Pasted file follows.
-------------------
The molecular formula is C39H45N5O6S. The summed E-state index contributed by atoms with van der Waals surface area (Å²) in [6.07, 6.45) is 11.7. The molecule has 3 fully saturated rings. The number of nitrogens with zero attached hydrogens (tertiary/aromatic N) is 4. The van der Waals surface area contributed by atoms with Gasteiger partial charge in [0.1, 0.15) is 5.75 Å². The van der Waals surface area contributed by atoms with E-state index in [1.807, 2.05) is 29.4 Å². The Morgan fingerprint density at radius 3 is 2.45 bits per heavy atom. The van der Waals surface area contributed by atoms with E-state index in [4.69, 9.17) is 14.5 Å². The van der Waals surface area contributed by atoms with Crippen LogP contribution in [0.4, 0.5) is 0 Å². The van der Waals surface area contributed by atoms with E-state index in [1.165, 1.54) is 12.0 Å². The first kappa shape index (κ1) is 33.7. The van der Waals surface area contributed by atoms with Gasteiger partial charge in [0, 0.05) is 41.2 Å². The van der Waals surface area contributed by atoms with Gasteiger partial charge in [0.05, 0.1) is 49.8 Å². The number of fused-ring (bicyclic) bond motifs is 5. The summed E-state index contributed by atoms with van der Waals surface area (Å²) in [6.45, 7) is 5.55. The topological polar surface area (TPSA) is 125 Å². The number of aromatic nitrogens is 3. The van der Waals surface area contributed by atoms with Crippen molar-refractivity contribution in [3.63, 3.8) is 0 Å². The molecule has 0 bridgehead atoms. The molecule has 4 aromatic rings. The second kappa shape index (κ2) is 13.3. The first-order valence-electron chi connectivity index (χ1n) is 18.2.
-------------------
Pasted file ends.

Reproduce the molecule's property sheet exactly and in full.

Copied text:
The molecular formula is C39H45N5O6S. The summed E-state index contributed by atoms with van der Waals surface area (Å²) in [6.07, 6.45) is 11.7. The molecule has 3 fully saturated rings. The number of nitrogens with zero attached hydrogens (tertiary/aromatic N) is 4. The van der Waals surface area contributed by atoms with Gasteiger partial charge in [0.1, 0.15) is 5.75 Å². The van der Waals surface area contributed by atoms with E-state index in [1.807, 2.05) is 29.4 Å². The Morgan fingerprint density at radius 3 is 2.45 bits per heavy atom. The van der Waals surface area contributed by atoms with E-state index in [4.69, 9.17) is 14.5 Å². The van der Waals surface area contributed by atoms with Crippen LogP contribution in [0.4, 0.5) is 0 Å². The van der Waals surface area contributed by atoms with E-state index in [1.165, 1.54) is 12.0 Å². The first kappa shape index (κ1) is 33.7. The van der Waals surface area contributed by atoms with Gasteiger partial charge in [0, 0.05) is 41.2 Å². The van der Waals surface area contributed by atoms with Gasteiger partial charge in [0.05, 0.1) is 49.8 Å². The number of fused-ring (bicyclic) bond motifs is 5. The summed E-state index contributed by atoms with van der Waals surface area (Å²) in [6.45, 7) is 5.55. The topological polar surface area (TPSA) is 125 Å². The number of aromatic nitrogens is 3. The van der Waals surface area contributed by atoms with Crippen molar-refractivity contribution in [3.63, 3.8) is 0 Å². The molecule has 0 bridgehead atoms. The molecule has 4 aromatic rings. The second kappa shape index (κ2) is 13.3. The first-order valence-electron chi connectivity index (χ1n) is 18.2.